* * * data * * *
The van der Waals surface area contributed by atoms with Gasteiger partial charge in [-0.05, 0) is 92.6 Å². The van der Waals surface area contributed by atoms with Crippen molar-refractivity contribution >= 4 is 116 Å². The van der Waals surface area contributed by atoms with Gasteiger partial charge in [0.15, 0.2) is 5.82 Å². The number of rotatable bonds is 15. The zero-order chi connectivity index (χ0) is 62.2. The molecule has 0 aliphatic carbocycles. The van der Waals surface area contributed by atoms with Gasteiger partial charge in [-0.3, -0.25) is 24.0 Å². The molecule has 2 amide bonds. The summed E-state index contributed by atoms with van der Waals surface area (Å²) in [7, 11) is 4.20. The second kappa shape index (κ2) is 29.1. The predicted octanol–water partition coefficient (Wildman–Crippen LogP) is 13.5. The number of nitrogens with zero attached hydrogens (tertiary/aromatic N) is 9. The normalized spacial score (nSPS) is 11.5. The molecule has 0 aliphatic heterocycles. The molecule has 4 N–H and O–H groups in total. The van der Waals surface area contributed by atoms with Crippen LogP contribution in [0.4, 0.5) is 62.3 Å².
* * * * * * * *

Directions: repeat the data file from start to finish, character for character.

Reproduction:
The van der Waals surface area contributed by atoms with Gasteiger partial charge in [-0.05, 0) is 92.6 Å². The van der Waals surface area contributed by atoms with Crippen molar-refractivity contribution >= 4 is 116 Å². The van der Waals surface area contributed by atoms with Gasteiger partial charge in [0.15, 0.2) is 5.82 Å². The number of rotatable bonds is 15. The zero-order chi connectivity index (χ0) is 62.2. The molecule has 0 aliphatic carbocycles. The van der Waals surface area contributed by atoms with Gasteiger partial charge in [-0.3, -0.25) is 24.0 Å². The molecule has 2 amide bonds. The summed E-state index contributed by atoms with van der Waals surface area (Å²) in [7, 11) is 4.20. The second kappa shape index (κ2) is 29.1. The predicted octanol–water partition coefficient (Wildman–Crippen LogP) is 13.5. The number of nitrogens with zero attached hydrogens (tertiary/aromatic N) is 9. The normalized spacial score (nSPS) is 11.5. The molecule has 0 aliphatic heterocycles. The molecule has 4 N–H and O–H groups in total. The van der Waals surface area contributed by atoms with Crippen LogP contribution in [0.4, 0.5) is 62.3 Å².